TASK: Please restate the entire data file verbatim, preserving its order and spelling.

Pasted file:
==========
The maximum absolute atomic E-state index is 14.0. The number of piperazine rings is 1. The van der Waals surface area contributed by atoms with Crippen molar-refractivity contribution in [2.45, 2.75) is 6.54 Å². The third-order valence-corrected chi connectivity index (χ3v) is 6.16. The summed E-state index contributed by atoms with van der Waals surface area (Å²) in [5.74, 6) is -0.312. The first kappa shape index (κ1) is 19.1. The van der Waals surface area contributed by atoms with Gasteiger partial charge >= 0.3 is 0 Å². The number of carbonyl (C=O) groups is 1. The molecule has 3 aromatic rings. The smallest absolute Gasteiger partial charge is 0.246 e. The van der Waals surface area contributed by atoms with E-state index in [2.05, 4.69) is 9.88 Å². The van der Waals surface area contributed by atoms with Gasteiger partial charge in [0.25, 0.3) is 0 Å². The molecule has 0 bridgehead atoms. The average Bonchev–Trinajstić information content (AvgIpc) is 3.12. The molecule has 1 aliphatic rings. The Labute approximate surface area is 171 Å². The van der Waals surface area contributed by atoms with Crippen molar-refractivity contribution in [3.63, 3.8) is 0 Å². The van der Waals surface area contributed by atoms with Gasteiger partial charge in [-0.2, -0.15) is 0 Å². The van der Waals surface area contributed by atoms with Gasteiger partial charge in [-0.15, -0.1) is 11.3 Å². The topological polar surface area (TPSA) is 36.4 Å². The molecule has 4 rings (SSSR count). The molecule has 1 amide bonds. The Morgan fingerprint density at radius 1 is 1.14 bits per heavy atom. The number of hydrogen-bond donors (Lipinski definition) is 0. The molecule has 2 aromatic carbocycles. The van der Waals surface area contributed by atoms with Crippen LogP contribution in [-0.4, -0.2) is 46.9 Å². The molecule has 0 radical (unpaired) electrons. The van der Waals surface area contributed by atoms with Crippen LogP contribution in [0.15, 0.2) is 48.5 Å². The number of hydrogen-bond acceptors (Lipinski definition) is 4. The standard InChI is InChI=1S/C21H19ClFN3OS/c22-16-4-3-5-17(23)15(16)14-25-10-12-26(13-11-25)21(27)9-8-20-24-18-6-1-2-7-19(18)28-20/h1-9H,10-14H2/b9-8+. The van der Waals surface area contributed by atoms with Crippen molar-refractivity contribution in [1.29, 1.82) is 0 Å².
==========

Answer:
The maximum absolute atomic E-state index is 14.0. The number of piperazine rings is 1. The van der Waals surface area contributed by atoms with Crippen molar-refractivity contribution in [2.45, 2.75) is 6.54 Å². The third-order valence-corrected chi connectivity index (χ3v) is 6.16. The summed E-state index contributed by atoms with van der Waals surface area (Å²) in [5.74, 6) is -0.312. The first kappa shape index (κ1) is 19.1. The van der Waals surface area contributed by atoms with Gasteiger partial charge >= 0.3 is 0 Å². The number of carbonyl (C=O) groups is 1. The molecule has 3 aromatic rings. The smallest absolute Gasteiger partial charge is 0.246 e. The van der Waals surface area contributed by atoms with E-state index in [2.05, 4.69) is 9.88 Å². The van der Waals surface area contributed by atoms with Gasteiger partial charge in [0.25, 0.3) is 0 Å². The molecule has 0 bridgehead atoms. The average Bonchev–Trinajstić information content (AvgIpc) is 3.12. The molecule has 1 aliphatic rings. The Labute approximate surface area is 171 Å². The van der Waals surface area contributed by atoms with Crippen molar-refractivity contribution in [3.63, 3.8) is 0 Å². The van der Waals surface area contributed by atoms with Gasteiger partial charge in [-0.2, -0.15) is 0 Å². The van der Waals surface area contributed by atoms with Gasteiger partial charge in [-0.15, -0.1) is 11.3 Å². The topological polar surface area (TPSA) is 36.4 Å². The molecule has 4 rings (SSSR count). The molecule has 1 amide bonds. The Morgan fingerprint density at radius 1 is 1.14 bits per heavy atom. The number of hydrogen-bond donors (Lipinski definition) is 0. The molecule has 2 aromatic carbocycles. The van der Waals surface area contributed by atoms with Crippen LogP contribution in [-0.4, -0.2) is 46.9 Å². The molecule has 0 radical (unpaired) electrons. The van der Waals surface area contributed by atoms with Crippen LogP contribution in [0.15, 0.2) is 48.5 Å². The number of hydrogen-bond acceptors (Lipinski definition) is 4. The standard InChI is InChI=1S/C21H19ClFN3OS/c22-16-4-3-5-17(23)15(16)14-25-10-12-26(13-11-25)21(27)9-8-20-24-18-6-1-2-7-19(18)28-20/h1-9H,10-14H2/b9-8+. The van der Waals surface area contributed by atoms with Crippen molar-refractivity contribution in [1.29, 1.82) is 0 Å².